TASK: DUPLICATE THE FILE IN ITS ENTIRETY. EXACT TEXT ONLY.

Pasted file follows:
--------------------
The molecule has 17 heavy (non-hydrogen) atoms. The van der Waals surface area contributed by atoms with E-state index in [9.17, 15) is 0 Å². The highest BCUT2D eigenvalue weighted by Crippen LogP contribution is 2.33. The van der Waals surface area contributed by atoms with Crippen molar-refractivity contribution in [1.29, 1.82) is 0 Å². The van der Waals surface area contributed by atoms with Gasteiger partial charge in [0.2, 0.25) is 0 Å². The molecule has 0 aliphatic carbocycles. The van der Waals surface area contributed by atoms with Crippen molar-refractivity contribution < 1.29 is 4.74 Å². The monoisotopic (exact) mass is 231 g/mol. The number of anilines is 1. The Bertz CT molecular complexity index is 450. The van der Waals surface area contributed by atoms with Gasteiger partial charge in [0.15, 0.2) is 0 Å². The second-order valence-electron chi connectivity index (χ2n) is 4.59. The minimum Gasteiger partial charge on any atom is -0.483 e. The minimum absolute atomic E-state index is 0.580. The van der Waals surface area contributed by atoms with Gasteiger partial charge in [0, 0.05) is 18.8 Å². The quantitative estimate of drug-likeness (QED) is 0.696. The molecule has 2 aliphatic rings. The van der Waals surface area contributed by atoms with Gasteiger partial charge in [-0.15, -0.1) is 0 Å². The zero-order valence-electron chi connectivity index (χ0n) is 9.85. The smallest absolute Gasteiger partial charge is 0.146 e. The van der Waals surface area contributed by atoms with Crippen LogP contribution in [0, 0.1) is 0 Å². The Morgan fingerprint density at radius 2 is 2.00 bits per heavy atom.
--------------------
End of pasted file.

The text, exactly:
The molecule has 17 heavy (non-hydrogen) atoms. The van der Waals surface area contributed by atoms with E-state index in [9.17, 15) is 0 Å². The highest BCUT2D eigenvalue weighted by Crippen LogP contribution is 2.33. The van der Waals surface area contributed by atoms with Crippen molar-refractivity contribution in [1.29, 1.82) is 0 Å². The van der Waals surface area contributed by atoms with Gasteiger partial charge in [0.2, 0.25) is 0 Å². The molecule has 0 aliphatic carbocycles. The van der Waals surface area contributed by atoms with Crippen molar-refractivity contribution < 1.29 is 4.74 Å². The monoisotopic (exact) mass is 231 g/mol. The number of anilines is 1. The Bertz CT molecular complexity index is 450. The van der Waals surface area contributed by atoms with Gasteiger partial charge in [0.15, 0.2) is 0 Å². The second-order valence-electron chi connectivity index (χ2n) is 4.59. The minimum Gasteiger partial charge on any atom is -0.483 e. The minimum absolute atomic E-state index is 0.580. The van der Waals surface area contributed by atoms with Gasteiger partial charge in [0, 0.05) is 18.8 Å². The quantitative estimate of drug-likeness (QED) is 0.696. The molecule has 2 aliphatic rings. The van der Waals surface area contributed by atoms with Gasteiger partial charge in [-0.15, -0.1) is 0 Å². The zero-order valence-electron chi connectivity index (χ0n) is 9.85. The smallest absolute Gasteiger partial charge is 0.146 e. The van der Waals surface area contributed by atoms with Crippen LogP contribution in [0, 0.1) is 0 Å². The Morgan fingerprint density at radius 2 is 2.00 bits per heavy atom.